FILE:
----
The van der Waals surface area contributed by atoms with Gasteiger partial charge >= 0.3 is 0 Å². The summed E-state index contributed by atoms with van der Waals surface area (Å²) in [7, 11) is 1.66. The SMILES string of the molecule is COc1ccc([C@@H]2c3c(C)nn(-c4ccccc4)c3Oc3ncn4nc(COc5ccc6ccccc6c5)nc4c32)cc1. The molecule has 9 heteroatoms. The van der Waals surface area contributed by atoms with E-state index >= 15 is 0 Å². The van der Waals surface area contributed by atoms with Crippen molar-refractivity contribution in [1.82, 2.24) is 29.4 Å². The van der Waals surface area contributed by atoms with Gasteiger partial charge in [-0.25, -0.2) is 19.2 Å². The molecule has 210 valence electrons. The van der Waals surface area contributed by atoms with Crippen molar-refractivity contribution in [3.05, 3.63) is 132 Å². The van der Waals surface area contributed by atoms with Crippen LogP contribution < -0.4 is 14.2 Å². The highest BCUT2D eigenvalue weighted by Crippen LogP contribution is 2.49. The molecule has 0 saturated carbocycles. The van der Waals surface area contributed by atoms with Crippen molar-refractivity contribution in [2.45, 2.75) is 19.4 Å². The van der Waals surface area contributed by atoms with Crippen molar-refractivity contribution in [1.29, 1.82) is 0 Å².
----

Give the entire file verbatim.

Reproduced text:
The van der Waals surface area contributed by atoms with Gasteiger partial charge >= 0.3 is 0 Å². The summed E-state index contributed by atoms with van der Waals surface area (Å²) in [7, 11) is 1.66. The SMILES string of the molecule is COc1ccc([C@@H]2c3c(C)nn(-c4ccccc4)c3Oc3ncn4nc(COc5ccc6ccccc6c5)nc4c32)cc1. The molecule has 9 heteroatoms. The van der Waals surface area contributed by atoms with E-state index >= 15 is 0 Å². The van der Waals surface area contributed by atoms with Crippen molar-refractivity contribution in [1.82, 2.24) is 29.4 Å². The van der Waals surface area contributed by atoms with Gasteiger partial charge in [-0.25, -0.2) is 19.2 Å². The molecule has 210 valence electrons. The van der Waals surface area contributed by atoms with Crippen molar-refractivity contribution in [3.05, 3.63) is 132 Å². The van der Waals surface area contributed by atoms with Crippen LogP contribution < -0.4 is 14.2 Å². The highest BCUT2D eigenvalue weighted by Crippen LogP contribution is 2.49. The molecule has 0 saturated carbocycles. The van der Waals surface area contributed by atoms with Crippen molar-refractivity contribution in [2.45, 2.75) is 19.4 Å². The van der Waals surface area contributed by atoms with Crippen molar-refractivity contribution in [1.29, 1.82) is 0 Å².